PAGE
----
this is supposed to be the biggest game launch of the season, more royalties to Dolby.
Dolby is in Music, Movies, Video Games, what else? They are the Windows OS of the personal entertainment industry. People need dolby to experience real life media. I imagine someday this can crank $600mm in profits a year.
The context is important here...
1) The analyst consensus was already higher than the high-end of the management guidance.
2) They just beat the first quarter by $.14.
Previous Analyst Consensus:
$.62 + $.77 + $.65 + $.67 = $2.71
Previous Management Guidance:
"Dolby's predicted fiscal 2011 earnings of $2.52 to $2.66 per share"
1Q comes in at $.76 v $.62
If they simply met all of the consensus estimates (which by Dolby's past performance of consistent EPS beats by large margins would be terrible for them)
$.76 + $.77 + $.65 + $.67 = $2.85
versus current revised guidance: "These targets lead to an updated fiscal 2011 diluted earnings per share target range of $2.57 to $2.73 on a GAAP basis"
means that current analyst consensus is even further away from management EPS guidance than it was before last quarter even though they raised the guidance by $.05-$.07 (because of the $.14 beat). That means analysts will have to lower estimates which they are already doing. As you pointed out in another post, the GS analyst (who was already negative on the stock and just became more negative) had to lower her EPS estimates just to match management's raised EPS guidance.
I'm not negative on the stock, I'm just seeing a hard time spinning the EPS guidance raise for the full year by $.05 after the first quarter beat of $.14 as something positive in the face of two quarters of consecutive revenue guidance declines especially when the analyst EPS consensus (which is the real measure a company is graded on) was already higher than management EPS guidance to begin with.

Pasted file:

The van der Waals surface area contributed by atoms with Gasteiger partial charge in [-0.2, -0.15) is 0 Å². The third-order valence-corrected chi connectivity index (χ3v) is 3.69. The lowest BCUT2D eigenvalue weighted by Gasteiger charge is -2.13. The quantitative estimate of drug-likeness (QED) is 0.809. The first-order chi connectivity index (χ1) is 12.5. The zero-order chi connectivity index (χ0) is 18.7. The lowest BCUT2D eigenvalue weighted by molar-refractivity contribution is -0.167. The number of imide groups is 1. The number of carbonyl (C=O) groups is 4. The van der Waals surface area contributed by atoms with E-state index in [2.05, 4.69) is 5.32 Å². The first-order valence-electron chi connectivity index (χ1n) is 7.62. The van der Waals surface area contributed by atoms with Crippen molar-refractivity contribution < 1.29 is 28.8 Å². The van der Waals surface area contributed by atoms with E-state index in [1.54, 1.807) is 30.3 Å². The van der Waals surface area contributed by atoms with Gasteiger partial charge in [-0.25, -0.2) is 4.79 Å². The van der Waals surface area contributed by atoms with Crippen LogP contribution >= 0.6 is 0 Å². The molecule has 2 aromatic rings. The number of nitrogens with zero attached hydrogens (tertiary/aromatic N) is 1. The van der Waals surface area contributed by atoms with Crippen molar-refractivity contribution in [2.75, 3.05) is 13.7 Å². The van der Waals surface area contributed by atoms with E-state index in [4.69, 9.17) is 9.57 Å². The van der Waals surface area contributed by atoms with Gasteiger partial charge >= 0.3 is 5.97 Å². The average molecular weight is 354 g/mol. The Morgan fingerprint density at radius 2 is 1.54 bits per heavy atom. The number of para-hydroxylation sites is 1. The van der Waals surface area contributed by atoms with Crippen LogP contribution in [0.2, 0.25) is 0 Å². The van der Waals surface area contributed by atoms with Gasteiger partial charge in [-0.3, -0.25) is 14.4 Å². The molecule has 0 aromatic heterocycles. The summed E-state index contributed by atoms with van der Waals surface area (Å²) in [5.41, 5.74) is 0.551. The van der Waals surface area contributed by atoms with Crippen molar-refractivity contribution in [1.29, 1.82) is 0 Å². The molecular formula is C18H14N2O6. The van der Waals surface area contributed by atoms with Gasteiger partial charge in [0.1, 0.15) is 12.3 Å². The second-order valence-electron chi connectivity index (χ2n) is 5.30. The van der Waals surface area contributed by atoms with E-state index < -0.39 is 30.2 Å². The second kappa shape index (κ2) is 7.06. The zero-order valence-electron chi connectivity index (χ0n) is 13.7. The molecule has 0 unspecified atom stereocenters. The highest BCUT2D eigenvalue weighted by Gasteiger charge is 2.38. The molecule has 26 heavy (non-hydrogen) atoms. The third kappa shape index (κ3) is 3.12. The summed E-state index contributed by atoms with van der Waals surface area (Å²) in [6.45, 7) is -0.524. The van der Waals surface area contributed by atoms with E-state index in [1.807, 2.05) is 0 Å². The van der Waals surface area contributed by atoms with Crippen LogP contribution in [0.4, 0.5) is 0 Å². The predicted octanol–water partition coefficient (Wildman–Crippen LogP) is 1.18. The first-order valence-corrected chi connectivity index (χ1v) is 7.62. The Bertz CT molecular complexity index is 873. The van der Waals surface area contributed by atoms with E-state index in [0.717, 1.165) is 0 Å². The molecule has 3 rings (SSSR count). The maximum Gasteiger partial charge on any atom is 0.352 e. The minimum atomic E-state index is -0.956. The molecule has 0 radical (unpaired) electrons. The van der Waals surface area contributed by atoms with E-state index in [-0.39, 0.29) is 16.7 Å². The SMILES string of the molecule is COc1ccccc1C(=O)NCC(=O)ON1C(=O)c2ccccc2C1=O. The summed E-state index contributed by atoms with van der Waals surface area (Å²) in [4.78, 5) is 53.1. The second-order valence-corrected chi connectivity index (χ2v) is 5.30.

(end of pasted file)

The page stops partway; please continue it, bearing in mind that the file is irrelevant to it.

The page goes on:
But I appreciate the discussion. It sort of forced me to hash all this out.
Another good call (September):
On the other hand, Pacific Crest analyst Andy Hargreaves yesterday trimmed his EPS estimates for the company, reducing his FY 2011 forecast to $2.63, from $2.75, to reflect weakness in TV sales and continued cannibalization of notebooks by the iPad. He worries that guidance for 2011 could be below Street expectations, and contends the stock has downside to $49.
I agree with you.
Another thing about the future: we don't know what kind of machines will be here tomorrow, but if they need sound Dolby can continue to adapt their technology to them as has done in the past. So any transition from a physical media to another is not so important for Dolby.
Maybe in the short term, but not more than that if they can continue to adapt and kept their leading position. That's the real point.
They don't sell "PC" or "tablets", they sell algorithms and software.
About the P/E. Considering they have about 7$ of shares in cash a target of 48 (taking the LOWER range of company's estimated EPS) gives: (48-7)/2.57 = 16
This implies a lot of pessimism though.
Ingrid Chung at Goldman Sachs called it right including when she lowered her estimates this year to $2.78 to $3.13 two quarters ago (now mgmt guides $2.57 to $2.73) but I don't really agree with her analysis at all and so would continue to be skeptical at the downgrades in targets and the sell ratings.
The main thrust of her argument is that online video and tablets will displace blu-ray players/dvd players and computers.
You can read about her analysis here:
The problem I have with this is that it is the typical analyst black and white, all or nothing replacement thesis which is always wrong. I use Hulu and Netflix but that doesn't mean I'm going to not buy a blu ray player. I have a tablet but that doesn't mean I'm deluded to think that somehow replaced my Windows 7 laptop. To be clear, however, I realize that competing devices and services do chip away at a prospective consumer's disposable budget and, as such, yes growth of computers and physical media players may slow slightly and we are seeing this now. But I hardly think "the company’s Q4 report will be a peak for the company’s financials." which sort of sounds like a doomsday prediction...I'm not sure what she meant by that...
I'll agree that $48 is kind of hard to see, although it's very possible should they miss. But if you use $2.73 which is the high end of mgmt guidance which has typically been conservative (which is how they beat every quarter and they normally beat high end of their guidance) $48/$2.73 gives you a p/e of 17.5 which would be much lower than historical low p/e's except in 2008-2009 which were not normal years.